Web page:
And here we are with our bi-weekly review of the main cyber attacks. This time is the turn of the first half of May.
Probably this month will be remembered for the huge cyber-heist against two Payment Processors, and affecting two banks (National Bank of Ras Al-Khaimah PSC in the United Arab Emirates and the Bank of Muscat in Oman), which suffered a massive loss of $45 million due to an endless wave of unlimited withdrawals from their ATMs.
Other relevant actions related to Cyber-criminal operations include the massive breaches against MSI Taiwan (50,000 records affected) and most of all, the Washington state Administrative Office of the Courts (up to 160,000 SSN and 1 million driver’s license numbers).
On the other hand, the hacktivists concentrated their efforts on the so-called OpUSA (7 May), even if it looks like that most of the attacks were nuisance-level. Instead, and this is a great news, after months of intense activity, the operation Ababil come to a stop.
On the cyber war front, this month reports an unedited conflict between Taiwan and Philippines.
Last but not least, even if this attack dates back to 2007, on the Cyber-Espionage front, Bloomberg has shaken this lazy month revealing the repeated attacks by the infamous Comment Crew hackers against Qinetiq, a very critical Defense contractor. The cyber threats from the Red Dragon (real or alleged) keep on scaring the western world.
If you want to have an idea of how fragile our data are inside the cyberspace, have a look at the timelines of the main Cyber Attacks in 2011, 2012 and now 2013 (regularly updated). You may also want to have a look at the Cyber Attack Statistics, and follow @paulsparrows on Twitter for the latest updates.
Also, feel free to submit remarkable incidents that in your opinion deserve to be included in the timelines (and charts).
The year is gone, and here it is the last Cyber Attack Timeline for 2012 (first part here).
The most important cyber-events of this second part of December can be considered: the third phase of the operation Ababil carried on by the Izz ad-Din al-Qassam Cyber Fighters against U.S. Banks, the attacks of the Anonymous collective against the Westboro Baptist Church, and, last but not least the Cyberwar echoes coming from Iran.
The wave of DDoS attacks carried on by the Izz ad-Din al-Qassam Cyber Fighters has taken down Six U.S. Banks under the fists of DDoS attacks apparently unstoppable. Instead the Anonymous seem to have changed tactic in their personal fight against the Westboro Baptist Church, they did not limit to DDoS the church’s website, but also performed a couple of Twitter account takeover against some key persons (with the collaboration of UGNazi members).
Instead, on the Cyberwar front, Iran confirms to be a danger zone, with some reports of a new Wiper and a simil-Stuxnet malware (even if this second news has been downplayed in a second moment.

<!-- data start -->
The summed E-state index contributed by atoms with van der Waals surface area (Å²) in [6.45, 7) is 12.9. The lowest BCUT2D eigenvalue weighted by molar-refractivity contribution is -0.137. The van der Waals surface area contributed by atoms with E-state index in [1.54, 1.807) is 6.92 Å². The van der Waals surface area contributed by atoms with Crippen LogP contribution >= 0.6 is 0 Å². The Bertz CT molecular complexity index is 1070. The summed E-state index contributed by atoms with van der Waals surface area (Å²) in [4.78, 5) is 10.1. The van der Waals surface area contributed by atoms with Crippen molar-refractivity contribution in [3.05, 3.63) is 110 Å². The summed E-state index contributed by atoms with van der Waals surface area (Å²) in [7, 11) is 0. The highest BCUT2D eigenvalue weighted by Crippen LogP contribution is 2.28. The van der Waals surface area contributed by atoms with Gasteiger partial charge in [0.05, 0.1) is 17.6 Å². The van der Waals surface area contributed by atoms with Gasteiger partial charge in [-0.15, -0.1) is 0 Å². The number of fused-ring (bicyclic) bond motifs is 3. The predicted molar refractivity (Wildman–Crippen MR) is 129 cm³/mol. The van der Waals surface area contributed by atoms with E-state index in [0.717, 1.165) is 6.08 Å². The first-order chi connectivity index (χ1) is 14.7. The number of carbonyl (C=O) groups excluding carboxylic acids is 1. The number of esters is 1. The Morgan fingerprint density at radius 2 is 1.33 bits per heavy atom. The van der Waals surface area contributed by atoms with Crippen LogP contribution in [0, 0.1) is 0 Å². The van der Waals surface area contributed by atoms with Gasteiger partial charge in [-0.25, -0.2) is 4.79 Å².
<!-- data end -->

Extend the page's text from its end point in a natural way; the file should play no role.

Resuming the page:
Other noticeable news include an alleged breach to Yahoo!, a massive breach against a Chinese HP domain and a strange, controversial breach against Verizon FiOS (with data apparently leaked six months ago).
If you want to have an idea of how fragile our data are inside the cyberspace, have a look at the timelines of the main Cyber Attacks in 2011 and 2012 and the related statistics (regularly updated), and follow @paulsparrows on Twitter for the latest updates.
Also, feel free to submit remarkable incidents that in your opinion deserve to be included in the timelines (and charts). To do so, you can use this form.
This infamous 2011 is nearly gone and here it is the last post for this year concerning the 2011 Cyber Attacks Timeline. As you will soon see from an infosec perspective this month has been characterized by two main events: the LulzXmas with its terrible Stratfor hack (whose effects are still ongoing with the recent release of 860,000 accounts), and an unprecented wave of breaches in China which led to the dump of nearly 88 million of users for a theoretical cost of nearly $19 million (yes the Sony brech is close). For the rest an endless cyberwar between India and Pakistan, some hactivism and (unfortunately) the usual amounts of “minor” breaches and defacement. After the page break you find all the references.
Last but not least… This post is my very personal way to wish you a happy new infosec year.
- 756,566 hits since November 2010
08/13/2011 - My Post on Android Malware Mentioned on Engadget.
04/14/2011 - The Article Smart Grid: L'ultima Frontiera del Cybercrime published on ICT Security Magazine May 2011.
03/14/2011 - Security Summit 2011: Paolo Passeri guest at Round Table "Mobile Security: Rischi, Tecnologie, Mercato"
02/14/2011 - The Article Gears of Cyberwar published on ICT Security Magazine January 2011.
About This Blog
In this blog I express my personal opinion, which does not necessarily reflects the opinion of my organization, about events and news or interest, concerning information security, winking to mobile world and, why not, to some curious personal event.
Every information is reported with its source.
Anyone intending to use information contained in my post is free to do so, provided that mention my blog in your article.
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